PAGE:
A nuclear cooperation deal has been signed by Russia and Turkey, while finance for Turkey's build project is revised in progress towards nuclear power's introduction.
Sergei Kiriyenko signed off the accord, which is a prerequisite to any commercial contract for nuclear development, yesterday during prime minister Vladimir Putin's visit to the Turkish capital Ankara. The head of the Turkish Atomic Energy Agency, Zafer Alper, signed for Turkey.
The country has been aiming to begin using nuclear power for decades. Its latest request for tenders stated that contracts for new reactors would be placed on a build-own-operate basis, where the vendor would manage the plant and finance the construction. For its part, Turkey would guarantee to buy certain volumes of power at an agreed price up to the end of 2030 and at the market price thereafter.
Unfortunately the details of the terms proved unsatisfactory for most and in the end only a Russian-led consortium actually submitted a bid. This disapointment for Turkish planners was doubled when the cost of the Russian bid worked out far above the current market price for power.
Progress since then has been slow, but both sides have engaged in finding a way to make the project feasbile and the cooperation agreement could be taken as a sign of their seriousness. The Russian group has revised its bid, but it remains relatively high in the opinion of the Turkish government. The latest moves include an offer from Turkey to take a 25% stake in the project in exchange for a further reduction in price. Energy minister Taner Yildiz explained this option last week in an interview with CNN Turk.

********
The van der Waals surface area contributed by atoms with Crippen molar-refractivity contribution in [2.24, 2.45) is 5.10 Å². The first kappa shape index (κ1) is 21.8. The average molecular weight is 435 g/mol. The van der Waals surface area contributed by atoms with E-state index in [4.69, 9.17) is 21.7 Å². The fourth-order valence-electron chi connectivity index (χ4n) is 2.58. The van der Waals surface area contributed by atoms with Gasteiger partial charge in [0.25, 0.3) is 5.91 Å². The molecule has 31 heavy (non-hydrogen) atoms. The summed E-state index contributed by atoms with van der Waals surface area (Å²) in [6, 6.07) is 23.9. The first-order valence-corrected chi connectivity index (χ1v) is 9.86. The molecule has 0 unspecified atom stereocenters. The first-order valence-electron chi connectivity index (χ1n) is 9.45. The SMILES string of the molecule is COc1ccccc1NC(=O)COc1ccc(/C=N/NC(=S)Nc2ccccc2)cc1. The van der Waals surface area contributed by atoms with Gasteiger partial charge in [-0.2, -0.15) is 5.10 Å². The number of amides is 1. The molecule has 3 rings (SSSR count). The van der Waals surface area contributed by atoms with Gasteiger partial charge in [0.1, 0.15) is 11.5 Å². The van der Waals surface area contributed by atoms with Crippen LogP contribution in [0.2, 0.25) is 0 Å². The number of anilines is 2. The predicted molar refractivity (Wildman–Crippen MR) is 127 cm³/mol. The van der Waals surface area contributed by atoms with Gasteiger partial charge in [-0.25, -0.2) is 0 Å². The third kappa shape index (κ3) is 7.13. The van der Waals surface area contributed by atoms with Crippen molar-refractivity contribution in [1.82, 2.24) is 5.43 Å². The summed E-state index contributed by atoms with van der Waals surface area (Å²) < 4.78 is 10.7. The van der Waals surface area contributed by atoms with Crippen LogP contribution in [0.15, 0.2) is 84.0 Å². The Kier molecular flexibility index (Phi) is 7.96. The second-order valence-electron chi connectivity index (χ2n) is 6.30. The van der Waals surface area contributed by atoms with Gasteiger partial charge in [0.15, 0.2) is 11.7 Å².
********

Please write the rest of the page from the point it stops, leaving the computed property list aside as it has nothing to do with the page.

The Russian offer is to construct four VVER pressurized water reactors with 1200 MWe capacity each. AtomStroyExport would lead construction along with Park Teknik of the Turkish conglomerate the Ciner Group, while Russia's Inter RAO UES would operate the reactors.
As well as the cooperation deal, Turkey and Russia also signed a standard agreement on notification of radioalogical incidents.